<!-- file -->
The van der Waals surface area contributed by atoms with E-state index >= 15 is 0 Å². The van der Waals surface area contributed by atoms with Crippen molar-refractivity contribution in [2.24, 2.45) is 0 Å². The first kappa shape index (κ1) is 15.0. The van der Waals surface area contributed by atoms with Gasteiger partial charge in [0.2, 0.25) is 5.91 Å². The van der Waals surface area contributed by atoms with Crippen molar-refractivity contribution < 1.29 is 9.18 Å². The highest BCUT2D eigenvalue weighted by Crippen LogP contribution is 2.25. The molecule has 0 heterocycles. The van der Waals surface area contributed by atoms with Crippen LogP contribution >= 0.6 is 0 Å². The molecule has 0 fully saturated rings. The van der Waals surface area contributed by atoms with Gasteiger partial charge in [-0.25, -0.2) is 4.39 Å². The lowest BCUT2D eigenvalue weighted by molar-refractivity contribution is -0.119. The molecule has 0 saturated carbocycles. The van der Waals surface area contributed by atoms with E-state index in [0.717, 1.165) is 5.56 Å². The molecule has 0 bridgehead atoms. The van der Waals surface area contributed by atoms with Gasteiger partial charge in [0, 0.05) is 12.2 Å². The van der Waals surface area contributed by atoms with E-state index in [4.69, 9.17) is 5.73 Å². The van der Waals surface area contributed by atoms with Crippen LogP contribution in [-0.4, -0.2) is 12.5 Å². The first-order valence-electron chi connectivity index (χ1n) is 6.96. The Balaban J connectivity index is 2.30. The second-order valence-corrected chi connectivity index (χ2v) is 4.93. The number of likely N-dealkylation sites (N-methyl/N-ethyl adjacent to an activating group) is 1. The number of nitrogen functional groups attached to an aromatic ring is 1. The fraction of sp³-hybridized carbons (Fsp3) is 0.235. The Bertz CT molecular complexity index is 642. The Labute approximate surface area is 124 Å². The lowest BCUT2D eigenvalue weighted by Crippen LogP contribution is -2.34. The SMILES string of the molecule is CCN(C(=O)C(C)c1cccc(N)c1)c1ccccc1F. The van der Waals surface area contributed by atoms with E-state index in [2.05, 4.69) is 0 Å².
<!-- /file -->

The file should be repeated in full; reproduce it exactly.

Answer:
The van der Waals surface area contributed by atoms with E-state index >= 15 is 0 Å². The van der Waals surface area contributed by atoms with Crippen molar-refractivity contribution in [2.24, 2.45) is 0 Å². The first kappa shape index (κ1) is 15.0. The van der Waals surface area contributed by atoms with Gasteiger partial charge in [0.2, 0.25) is 5.91 Å². The van der Waals surface area contributed by atoms with Crippen molar-refractivity contribution < 1.29 is 9.18 Å². The highest BCUT2D eigenvalue weighted by Crippen LogP contribution is 2.25. The molecule has 0 heterocycles. The van der Waals surface area contributed by atoms with Crippen LogP contribution >= 0.6 is 0 Å². The molecule has 0 fully saturated rings. The van der Waals surface area contributed by atoms with Gasteiger partial charge in [-0.25, -0.2) is 4.39 Å². The lowest BCUT2D eigenvalue weighted by molar-refractivity contribution is -0.119. The molecule has 0 saturated carbocycles. The van der Waals surface area contributed by atoms with E-state index in [0.717, 1.165) is 5.56 Å². The molecule has 0 bridgehead atoms. The van der Waals surface area contributed by atoms with Gasteiger partial charge in [0, 0.05) is 12.2 Å². The van der Waals surface area contributed by atoms with E-state index in [4.69, 9.17) is 5.73 Å². The van der Waals surface area contributed by atoms with Crippen LogP contribution in [-0.4, -0.2) is 12.5 Å². The first-order valence-electron chi connectivity index (χ1n) is 6.96. The Balaban J connectivity index is 2.30. The second-order valence-corrected chi connectivity index (χ2v) is 4.93. The number of likely N-dealkylation sites (N-methyl/N-ethyl adjacent to an activating group) is 1. The number of nitrogen functional groups attached to an aromatic ring is 1. The fraction of sp³-hybridized carbons (Fsp3) is 0.235. The Bertz CT molecular complexity index is 642. The Labute approximate surface area is 124 Å². The lowest BCUT2D eigenvalue weighted by Crippen LogP contribution is -2.34. The SMILES string of the molecule is CCN(C(=O)C(C)c1cccc(N)c1)c1ccccc1F. The van der Waals surface area contributed by atoms with E-state index in [2.05, 4.69) is 0 Å².